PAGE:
Barcelona’s 4-2 win at home to Real Betis last Sunday will be remembered for two reasons. The first being that Lionel Messi came off the bench just before the hour-mark and put forward one of his most spectacular performances this season. Were it not for Betis keeper Adrian – and I will point the finger at him for ruining what could have been an incredible 30-minute cameo – Messi could have rounded off his performance with a hat-trick.
The other story of note to take from that game was the wayward shooting of David Villa. The great Spanish striker (and I’m careful not to use the past tense when talking about him) was offered multiple scoring opportunities, missing all in the first-half with each more and more ridiculous than the previous. Villa did eventually get his goal, his last touch in the game before being replaced by Messi. But it’s been the story of Villa for much of the season, and plenty of it has been to do with his sporadic appearances in the first XI.
Emerging this week have been reports linking Villa with a move to Tottenham, with Spurs joining the hunt alongside Arsenal and Atletico Madrid.
On the face of it, Villa is exactly what Tottenham need. Again, I refrain from referring to Villa as a once great striker; he still has all the qualities needed to be one of Europe’s very best in front of goal. The 31-year-old has a wealth of experience, notably in the Champions League, and Spurs will be keen to properly prepare for next season should they finish in the top four. But on this occasion, the cons outweigh the pros, and Villa should be overlooked by a team who are attempting to revamp their attack.
The thing about David Villa coming to England is that he’d be an excellent choice as an alternative to share the load. His age hasn’t taken too much out of him, but it’s the matter that a veteran striker will need to acclimatise to a league of which he has no previous experience.
The talk about a move to England has been one where the Spaniard would enhance Arsenal’s strike force or replace Mario Balotelli at Manchester City, for example. Neither of those teams were looking to bring Villa in as the first-choice attacker. For Arsenal especially, you can see how much faith Arsene Wenger has in Olivier Giroud, and with goals needed from the flanks, Villa would have been an excellent option to play from the left as well as rotating with the Frenchman. For Tottenham, they need to focus fully on bringing in a first-choice striker with plenty left in him for a long-term stay in their starting XI.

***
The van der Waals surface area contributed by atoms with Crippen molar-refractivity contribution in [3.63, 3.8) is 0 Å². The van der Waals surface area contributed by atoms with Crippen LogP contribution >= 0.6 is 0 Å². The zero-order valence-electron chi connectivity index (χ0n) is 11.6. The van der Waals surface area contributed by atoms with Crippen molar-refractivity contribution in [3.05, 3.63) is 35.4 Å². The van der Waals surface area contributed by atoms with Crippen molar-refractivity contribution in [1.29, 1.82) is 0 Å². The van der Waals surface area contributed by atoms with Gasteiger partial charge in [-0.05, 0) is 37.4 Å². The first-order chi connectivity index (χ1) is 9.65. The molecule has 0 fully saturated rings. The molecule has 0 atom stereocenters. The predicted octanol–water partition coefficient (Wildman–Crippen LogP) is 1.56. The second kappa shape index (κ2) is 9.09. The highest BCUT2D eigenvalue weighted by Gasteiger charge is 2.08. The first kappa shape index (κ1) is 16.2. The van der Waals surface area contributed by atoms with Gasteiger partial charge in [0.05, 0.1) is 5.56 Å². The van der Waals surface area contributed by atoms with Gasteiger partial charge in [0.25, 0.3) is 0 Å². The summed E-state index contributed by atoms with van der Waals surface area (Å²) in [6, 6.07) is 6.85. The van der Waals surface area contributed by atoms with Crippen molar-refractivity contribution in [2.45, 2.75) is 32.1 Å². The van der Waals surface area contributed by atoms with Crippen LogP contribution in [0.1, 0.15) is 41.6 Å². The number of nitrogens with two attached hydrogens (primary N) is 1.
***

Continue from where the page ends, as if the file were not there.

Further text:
It was recently revealed that Spurs were looking at Roberto Soldado, and despite not having a profile equal to that of Villa, the Valencia striker fits the bill much better than the Barcelona forward. Soldado has been a 20-goal-a-season striker for four consecutive years and is very much at the top of his game. There is much more confidence about Soldado now, and the transition to Tottenham would be far easier than if Spurs were to put all their hope into Villa.
Tottenham’s budget this summer and recent history of wanting to remain sensible in the market simply do not allow for gambles to be taken on players who are not in it for the long term. Villa would be an excellent professional to have at White Hart Lane, but such is the building project that is set to continue this summer, Spurs are better off looking for younger alternatives with much less in the way of wage demands.